“It will simply shift the market to other jurisdictions which may not have the same high standards as those of Australia,” Dr Parker said.

“To see our leaders ignore scientific evidence to pander to ideologically driven groups to capture the support of inner-city extremists is appalling. This decision is not about animal welfare, it’s about votes.

“Make no mistake, this policy will hurt animals, it will hurt people, and it will hurt our economy.”

Australian Livestock Exporters Council chief executive officer Mark Harvey-Sutton said the WA industry had the full support of Australian agriculture.

“Instead of meeting with farmers and their communities on the ground, he made the announcement from an ivory tower in the centre of Perth,” Mr Harvey-Sutton said.

“To add further insult to injury, the Minister advised farmers at the same time as anti-agriculture activists. They cheered on the policy, despite being on the same call as farmers and producers, with investment in the industry, who stand to lose everything.

“The Australian livestock industry would like to deliver a very clear message to WA’s sheep farmers: we are standing with you and this is only the beginning of the fight.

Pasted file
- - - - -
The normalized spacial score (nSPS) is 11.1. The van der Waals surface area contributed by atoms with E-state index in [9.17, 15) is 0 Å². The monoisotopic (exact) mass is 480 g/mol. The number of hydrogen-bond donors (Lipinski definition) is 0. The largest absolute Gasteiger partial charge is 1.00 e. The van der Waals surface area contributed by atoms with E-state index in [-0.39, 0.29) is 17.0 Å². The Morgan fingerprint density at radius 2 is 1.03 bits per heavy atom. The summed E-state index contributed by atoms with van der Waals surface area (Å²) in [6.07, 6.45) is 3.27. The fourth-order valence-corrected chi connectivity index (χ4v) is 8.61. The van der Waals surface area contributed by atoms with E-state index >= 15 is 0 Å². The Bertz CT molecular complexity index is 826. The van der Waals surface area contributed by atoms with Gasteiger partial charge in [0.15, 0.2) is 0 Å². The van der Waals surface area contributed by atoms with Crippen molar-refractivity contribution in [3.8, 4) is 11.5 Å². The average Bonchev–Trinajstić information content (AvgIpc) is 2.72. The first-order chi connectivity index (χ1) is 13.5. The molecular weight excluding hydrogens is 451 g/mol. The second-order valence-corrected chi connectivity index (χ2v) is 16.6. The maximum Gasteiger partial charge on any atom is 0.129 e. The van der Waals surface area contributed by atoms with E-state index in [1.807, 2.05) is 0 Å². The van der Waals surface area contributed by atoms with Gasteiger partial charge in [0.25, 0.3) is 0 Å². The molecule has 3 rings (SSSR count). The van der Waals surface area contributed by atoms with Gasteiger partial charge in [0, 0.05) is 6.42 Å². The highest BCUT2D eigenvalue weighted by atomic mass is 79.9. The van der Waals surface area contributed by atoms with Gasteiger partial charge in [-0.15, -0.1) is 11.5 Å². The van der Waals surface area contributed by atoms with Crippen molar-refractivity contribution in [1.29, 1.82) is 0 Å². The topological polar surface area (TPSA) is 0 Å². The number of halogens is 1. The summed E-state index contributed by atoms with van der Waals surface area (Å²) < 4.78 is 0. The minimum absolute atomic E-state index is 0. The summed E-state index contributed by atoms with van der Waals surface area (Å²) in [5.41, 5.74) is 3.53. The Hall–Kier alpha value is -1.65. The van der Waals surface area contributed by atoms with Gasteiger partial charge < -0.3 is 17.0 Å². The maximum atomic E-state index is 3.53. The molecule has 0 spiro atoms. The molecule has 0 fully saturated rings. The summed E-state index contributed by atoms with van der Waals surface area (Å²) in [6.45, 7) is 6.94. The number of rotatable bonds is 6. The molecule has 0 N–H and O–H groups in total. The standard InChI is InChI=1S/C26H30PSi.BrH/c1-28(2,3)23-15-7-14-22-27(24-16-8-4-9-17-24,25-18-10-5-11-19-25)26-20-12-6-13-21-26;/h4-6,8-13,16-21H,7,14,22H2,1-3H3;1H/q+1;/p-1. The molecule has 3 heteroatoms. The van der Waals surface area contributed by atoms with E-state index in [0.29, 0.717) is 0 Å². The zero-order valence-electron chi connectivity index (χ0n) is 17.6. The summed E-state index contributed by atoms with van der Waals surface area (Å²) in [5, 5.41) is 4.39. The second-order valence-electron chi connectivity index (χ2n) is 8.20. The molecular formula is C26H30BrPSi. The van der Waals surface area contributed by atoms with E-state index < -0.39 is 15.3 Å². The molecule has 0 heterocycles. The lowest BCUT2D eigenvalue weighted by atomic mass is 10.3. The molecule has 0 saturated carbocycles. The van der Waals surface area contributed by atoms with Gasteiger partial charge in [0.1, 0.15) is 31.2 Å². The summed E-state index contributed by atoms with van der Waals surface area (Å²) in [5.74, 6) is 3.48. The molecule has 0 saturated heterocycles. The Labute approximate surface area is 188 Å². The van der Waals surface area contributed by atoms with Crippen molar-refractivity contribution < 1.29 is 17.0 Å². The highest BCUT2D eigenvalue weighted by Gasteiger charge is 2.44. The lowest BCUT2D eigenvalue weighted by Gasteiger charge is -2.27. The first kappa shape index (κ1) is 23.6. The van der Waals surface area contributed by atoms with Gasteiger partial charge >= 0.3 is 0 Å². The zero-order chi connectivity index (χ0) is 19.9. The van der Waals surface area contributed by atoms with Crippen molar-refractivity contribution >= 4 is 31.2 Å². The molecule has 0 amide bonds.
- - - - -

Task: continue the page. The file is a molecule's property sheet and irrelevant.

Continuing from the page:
“Rest assured, this will be an election issue in WA at the next Federal election and potentially across Australia.”

Coalition to reinstate live sheep exports if elected

In response, opposition leader Peter Dutton has said that if the Coalition is successful next election it will reinstate live sheep exports.

Labor members have been keen to point out support for banning live sheep exports from Coalition deputy leader Sussan Ley – who made a strong push for a ban in 2018. WA publication the Countryman earlier this year reported that Ms Ley had changed her position and was on board with re-instating the trade.

Nationals leader David Littleproud said no real justification had been made for the ban.

“Industry has never had the science explained to them why they are closing the industry down. Compensation of just $64.6 million is an insult, especially when Meat and Livestock Australia figures show live sheep exports were 84,430 in December 2023, which was a 177 per cent increase in comparison with November export (58,732) and a 44 per cent increase on December 2022 exports (30,531).